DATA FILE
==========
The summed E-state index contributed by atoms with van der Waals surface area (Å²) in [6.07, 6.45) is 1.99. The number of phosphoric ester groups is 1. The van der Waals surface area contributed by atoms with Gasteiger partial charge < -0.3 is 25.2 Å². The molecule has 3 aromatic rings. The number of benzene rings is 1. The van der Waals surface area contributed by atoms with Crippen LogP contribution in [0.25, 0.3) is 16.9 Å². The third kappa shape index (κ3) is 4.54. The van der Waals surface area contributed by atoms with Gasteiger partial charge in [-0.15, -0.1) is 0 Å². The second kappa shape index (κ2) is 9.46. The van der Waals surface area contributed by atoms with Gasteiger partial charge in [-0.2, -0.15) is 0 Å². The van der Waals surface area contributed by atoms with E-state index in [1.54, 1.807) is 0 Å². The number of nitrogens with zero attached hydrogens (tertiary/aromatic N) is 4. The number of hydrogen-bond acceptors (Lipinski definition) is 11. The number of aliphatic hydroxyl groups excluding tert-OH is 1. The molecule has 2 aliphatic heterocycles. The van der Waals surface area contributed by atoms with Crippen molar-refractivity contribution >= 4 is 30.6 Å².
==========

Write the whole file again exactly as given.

The summed E-state index contributed by atoms with van der Waals surface area (Å²) in [6.07, 6.45) is 1.99. The number of phosphoric ester groups is 1. The van der Waals surface area contributed by atoms with Gasteiger partial charge < -0.3 is 25.2 Å². The molecule has 3 aromatic rings. The number of benzene rings is 1. The van der Waals surface area contributed by atoms with Crippen LogP contribution in [0.25, 0.3) is 16.9 Å². The third kappa shape index (κ3) is 4.54. The van der Waals surface area contributed by atoms with Gasteiger partial charge in [-0.15, -0.1) is 0 Å². The second kappa shape index (κ2) is 9.46. The van der Waals surface area contributed by atoms with Gasteiger partial charge in [-0.2, -0.15) is 0 Å². The van der Waals surface area contributed by atoms with E-state index in [1.54, 1.807) is 0 Å². The number of nitrogens with zero attached hydrogens (tertiary/aromatic N) is 4. The number of hydrogen-bond acceptors (Lipinski definition) is 11. The number of aliphatic hydroxyl groups excluding tert-OH is 1. The molecule has 2 aliphatic heterocycles. The van der Waals surface area contributed by atoms with Crippen molar-refractivity contribution >= 4 is 30.6 Å².